A Moment in the Life of a Standup Comic

Jessica looked out in the audience. Although she’d been a standup comic for a decade, a new crowd still gave her cold feet. A faceless mass, their silence could be terrifying. If an audience could have the brainspace to cough, her jokes were bombing.

She drew a deep breath. A disembodied voice was introducing her. “Jessica Jones, all the way from New York,” he proclaimed to the London audience. She looked at her watch, tapping her foot, as she waited for showtime. Late she thought. Always late.

The sea of applause reassured her. She let it wash over her, smiling, throwing her head back, remembering her first show. Maybe that wasn’t such a good idea. She had bombed then, but made a fast recovery by taking some digs at Dubya. Her controversial comments had been picked up by the newspaper the next day, and landed her another gig. And so it had gone on.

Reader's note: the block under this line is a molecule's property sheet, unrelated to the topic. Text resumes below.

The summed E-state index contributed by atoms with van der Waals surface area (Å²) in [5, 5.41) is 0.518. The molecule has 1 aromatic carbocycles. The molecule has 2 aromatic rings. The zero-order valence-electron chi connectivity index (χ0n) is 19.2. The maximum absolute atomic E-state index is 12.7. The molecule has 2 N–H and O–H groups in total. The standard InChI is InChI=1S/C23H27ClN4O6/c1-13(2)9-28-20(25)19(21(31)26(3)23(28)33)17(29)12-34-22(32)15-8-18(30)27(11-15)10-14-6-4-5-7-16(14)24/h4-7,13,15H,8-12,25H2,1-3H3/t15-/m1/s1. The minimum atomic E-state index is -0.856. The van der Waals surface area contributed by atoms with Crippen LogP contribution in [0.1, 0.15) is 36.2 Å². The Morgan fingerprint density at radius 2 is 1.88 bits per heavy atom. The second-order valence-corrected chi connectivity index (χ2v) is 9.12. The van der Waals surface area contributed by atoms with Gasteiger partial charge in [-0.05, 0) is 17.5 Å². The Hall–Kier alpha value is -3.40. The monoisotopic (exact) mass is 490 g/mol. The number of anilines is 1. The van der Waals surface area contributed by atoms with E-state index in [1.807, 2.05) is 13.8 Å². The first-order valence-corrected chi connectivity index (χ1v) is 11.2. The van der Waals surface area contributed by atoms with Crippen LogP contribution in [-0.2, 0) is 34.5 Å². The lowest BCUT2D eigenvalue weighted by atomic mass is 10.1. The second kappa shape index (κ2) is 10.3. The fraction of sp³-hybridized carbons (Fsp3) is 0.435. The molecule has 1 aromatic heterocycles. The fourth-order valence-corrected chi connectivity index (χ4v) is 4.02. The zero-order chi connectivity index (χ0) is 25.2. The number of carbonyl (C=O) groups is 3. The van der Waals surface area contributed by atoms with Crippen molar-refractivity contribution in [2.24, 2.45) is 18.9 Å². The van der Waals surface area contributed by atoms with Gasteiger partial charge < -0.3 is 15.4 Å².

Jessica mentally put her stage face, voice, manner on. She strode out on stage and smiled brightly. “Any moms here?” she asked. Always ask an easy question to open, she remembered, from her improve class.

Nodding at the chorus of yeses, she dived in. “Leaving the playground with a six year old is a lot like trying to lead your drunk friend out of the nightclub.” Jessica wasn’t married, forget about having kids. She exhaled a sigh of relief, as the crowd laughed with her. She had them. Tonight at least.

Standup ComicNote: This is based on the Radhika Vaz performance I watched a few years ago. I wrote this as an assignment for the University of Iowa’s MOOC- Moving the Margins. They have many wonderfully stimulationg MOOCs where you can meet some great, likeminded writers and get some useful constructive criticism. Comedy clearly works- I had the maximum number of comments on this piece.

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